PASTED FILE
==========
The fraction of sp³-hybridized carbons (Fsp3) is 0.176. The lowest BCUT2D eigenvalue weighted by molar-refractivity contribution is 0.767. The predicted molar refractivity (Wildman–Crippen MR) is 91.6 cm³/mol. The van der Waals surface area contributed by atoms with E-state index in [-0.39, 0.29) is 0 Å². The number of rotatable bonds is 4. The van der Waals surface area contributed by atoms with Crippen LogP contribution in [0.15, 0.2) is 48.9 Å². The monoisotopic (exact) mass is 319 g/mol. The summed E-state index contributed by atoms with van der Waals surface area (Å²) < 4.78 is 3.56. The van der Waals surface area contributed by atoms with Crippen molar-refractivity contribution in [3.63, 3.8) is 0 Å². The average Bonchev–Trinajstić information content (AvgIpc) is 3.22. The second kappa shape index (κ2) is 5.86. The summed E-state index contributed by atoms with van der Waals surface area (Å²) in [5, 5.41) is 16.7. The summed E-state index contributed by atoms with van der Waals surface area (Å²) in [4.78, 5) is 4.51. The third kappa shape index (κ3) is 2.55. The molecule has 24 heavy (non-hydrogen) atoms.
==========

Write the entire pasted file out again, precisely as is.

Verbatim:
The fraction of sp³-hybridized carbons (Fsp3) is 0.176. The lowest BCUT2D eigenvalue weighted by molar-refractivity contribution is 0.767. The predicted molar refractivity (Wildman–Crippen MR) is 91.6 cm³/mol. The van der Waals surface area contributed by atoms with E-state index in [-0.39, 0.29) is 0 Å². The number of rotatable bonds is 4. The van der Waals surface area contributed by atoms with Crippen LogP contribution in [0.15, 0.2) is 48.9 Å². The monoisotopic (exact) mass is 319 g/mol. The summed E-state index contributed by atoms with van der Waals surface area (Å²) < 4.78 is 3.56. The van der Waals surface area contributed by atoms with Crippen molar-refractivity contribution in [3.63, 3.8) is 0 Å². The average Bonchev–Trinajstić information content (AvgIpc) is 3.22. The second kappa shape index (κ2) is 5.86. The summed E-state index contributed by atoms with van der Waals surface area (Å²) in [5, 5.41) is 16.7. The summed E-state index contributed by atoms with van der Waals surface area (Å²) in [4.78, 5) is 4.51. The third kappa shape index (κ3) is 2.55. The molecule has 24 heavy (non-hydrogen) atoms.